Many modern homesteaders made a choice to opt-out and provide for themselves, but what impact does that choice have on their children? This week, we’ll begin a series of discussing the real life ups and downs of homeschooling children.
We often hear people say that they want to move out of the city because they want to raise their children in the country. Homesteading has taught us many lessons and strengthened our moral resolve more than I ever thought it could.
We were completely disconnected to things as basic as where our food came from or the changing of the seasons. It may seem strange to someone used to the fast pace of city life, but the quiet peace “out here” and the repetition of each day as we care for ourselves, our land and our animals creates a full life. It has taught us that there is no need for shopping, the latest video games, vacations, or fancy dinners out. Instead, we never want to leave the farm!
While the quality of life is excellent out here in the country, sometimes it’s mighty quiet on the homestead. So, what does a homesteader contemplate while checking off the chores? Surprisingly, I find myself thinking about economic and social unrest trends more than I would like.
Yes, even as my fingers sift through the soil I wonder if the trend in terrorism and social unrest will escalate and if harsh economic times are ahead. In these moments, I feel comforted by the choice we made to opt out of the rat race. Very comforted.
Still, I can’t seem to kick the habit of keeping up with world events, including increasing violence and quality of life economic indicators.
From time to time I look at the real inflation trends. Not the government numbers that suggest 2-3%, but the ShadowStats numbers that calculate inflation the way it was before the Bureau of Labor Statistics (BLS) changed its methods, making the Consumer Price Index appear low.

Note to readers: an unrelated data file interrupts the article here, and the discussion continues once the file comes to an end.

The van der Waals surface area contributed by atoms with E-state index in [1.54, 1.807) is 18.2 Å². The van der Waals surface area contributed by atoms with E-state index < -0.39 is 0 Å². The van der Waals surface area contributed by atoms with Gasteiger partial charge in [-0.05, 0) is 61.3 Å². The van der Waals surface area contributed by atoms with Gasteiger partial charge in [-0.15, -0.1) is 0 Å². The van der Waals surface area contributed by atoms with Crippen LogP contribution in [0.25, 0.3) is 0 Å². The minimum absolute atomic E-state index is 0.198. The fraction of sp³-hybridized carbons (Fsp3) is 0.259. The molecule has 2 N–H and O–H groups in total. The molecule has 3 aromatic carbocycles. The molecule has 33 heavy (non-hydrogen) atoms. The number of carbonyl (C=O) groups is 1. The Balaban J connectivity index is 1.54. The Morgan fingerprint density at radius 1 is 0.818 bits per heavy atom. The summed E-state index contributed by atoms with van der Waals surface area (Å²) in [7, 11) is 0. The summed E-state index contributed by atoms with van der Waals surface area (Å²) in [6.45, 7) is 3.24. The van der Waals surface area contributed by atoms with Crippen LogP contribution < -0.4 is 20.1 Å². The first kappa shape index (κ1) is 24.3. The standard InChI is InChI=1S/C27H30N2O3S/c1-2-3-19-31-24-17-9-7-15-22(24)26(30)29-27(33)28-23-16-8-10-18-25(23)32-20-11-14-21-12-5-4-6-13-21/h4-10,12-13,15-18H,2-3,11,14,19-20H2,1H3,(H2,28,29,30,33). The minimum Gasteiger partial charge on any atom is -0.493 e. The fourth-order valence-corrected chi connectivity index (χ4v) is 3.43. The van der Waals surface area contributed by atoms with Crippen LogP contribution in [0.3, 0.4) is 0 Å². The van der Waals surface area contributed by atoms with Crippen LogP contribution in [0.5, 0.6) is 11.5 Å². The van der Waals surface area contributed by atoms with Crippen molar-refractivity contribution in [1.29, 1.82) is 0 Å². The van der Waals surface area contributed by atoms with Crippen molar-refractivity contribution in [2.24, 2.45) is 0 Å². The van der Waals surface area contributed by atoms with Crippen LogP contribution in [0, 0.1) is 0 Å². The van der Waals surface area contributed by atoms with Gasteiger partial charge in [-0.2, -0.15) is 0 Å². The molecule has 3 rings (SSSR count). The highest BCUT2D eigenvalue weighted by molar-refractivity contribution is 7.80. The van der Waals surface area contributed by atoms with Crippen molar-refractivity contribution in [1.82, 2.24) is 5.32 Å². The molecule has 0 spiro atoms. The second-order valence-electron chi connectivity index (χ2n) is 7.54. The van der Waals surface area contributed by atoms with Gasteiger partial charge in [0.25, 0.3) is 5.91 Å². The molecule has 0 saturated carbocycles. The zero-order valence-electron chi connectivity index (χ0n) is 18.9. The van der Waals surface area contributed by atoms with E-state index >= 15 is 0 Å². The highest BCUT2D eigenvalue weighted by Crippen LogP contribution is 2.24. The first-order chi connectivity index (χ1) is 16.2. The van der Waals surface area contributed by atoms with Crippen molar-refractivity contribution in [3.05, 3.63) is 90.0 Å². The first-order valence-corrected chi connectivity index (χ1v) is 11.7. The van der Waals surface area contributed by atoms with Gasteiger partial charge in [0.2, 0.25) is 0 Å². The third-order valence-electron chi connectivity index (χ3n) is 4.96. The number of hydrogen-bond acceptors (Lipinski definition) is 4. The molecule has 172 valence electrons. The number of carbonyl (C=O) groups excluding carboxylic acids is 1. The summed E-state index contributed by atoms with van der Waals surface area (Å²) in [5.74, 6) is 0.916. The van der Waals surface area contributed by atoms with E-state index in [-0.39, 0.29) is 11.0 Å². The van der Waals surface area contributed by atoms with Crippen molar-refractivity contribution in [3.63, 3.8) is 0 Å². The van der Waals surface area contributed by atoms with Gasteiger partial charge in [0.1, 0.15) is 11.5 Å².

I want to be self-reliant, but I have no land. There’s no way to do urban homesteading
I get it…you hear the voice of self-sufficiency calling you, but for whatever reason, you’re not able or willing to secure acreage.
What can you do?
You do whatever you can, wherever you are to become more self-sufficient.
It’s true that most modern homesteaders would like to have their piece of land in rural paradise, the fact is that most people will stay in the cities or densely packed suburbs. While it’s not possible to be truly self-sufficient in that environment, total self-sufficiency is a myth, anyway. We all need to depend on others to some extent. After all, you’re not going to perform your own heart surgery or produce the parts necessary to create solar panels.
I think the biggest problem most people have with embracing self-reliance is one of mindset. They think, “I’m stuck in the city with no land, so there’s nothing I can do.”
Question: What do you visualize when you hear the phrase homesteading, self-sufficient or self-reliance? I’m willing to bet that many of you visualize a natural setting. Perhaps a loving family working hard together. Something between Little House on the Prairie and The Waltons, for those of you old enough to know those television shows. We often picture a family living off the land, tending to crops and animals while being…well…self-sufficient.
Some of you may even picture the rustic family from DirecTV’s “The Settlers” commercial. After all, even their agency seems to view homesteaders that way.
When we think of homesteading and living self-sufficiently, many positive notions come to mind. Being close to nature, family members working the garden together, the feeling of independence and freedom. Birds serenading as we sip our morning coffee. A family snuggling next to a wood stove as the snow falls.
But, as the DirecTV ad suggests, many people frown on the notion of homesteading. They relegate homesteaders alongside cavemen and imagine a life of poverty, excruciating work, isolation and sacrifice. Even suffering.
I recall playing outside as a youngster until dark, when mom would call me home—usually for the third time. My mother, like her mother before her, could recall the same memory from her youth.
Today’s children will have no such recollection, as childhood has transitioned from outdoors to indoors, and virtual reality has replaced the real world.
Whereas I spent hours each day playing outdoors, a recent study revealed that the typical American child spends only four to seven minutes per day playing outside. By contrast, digital screens hypnotize our children for more than seven hours each day.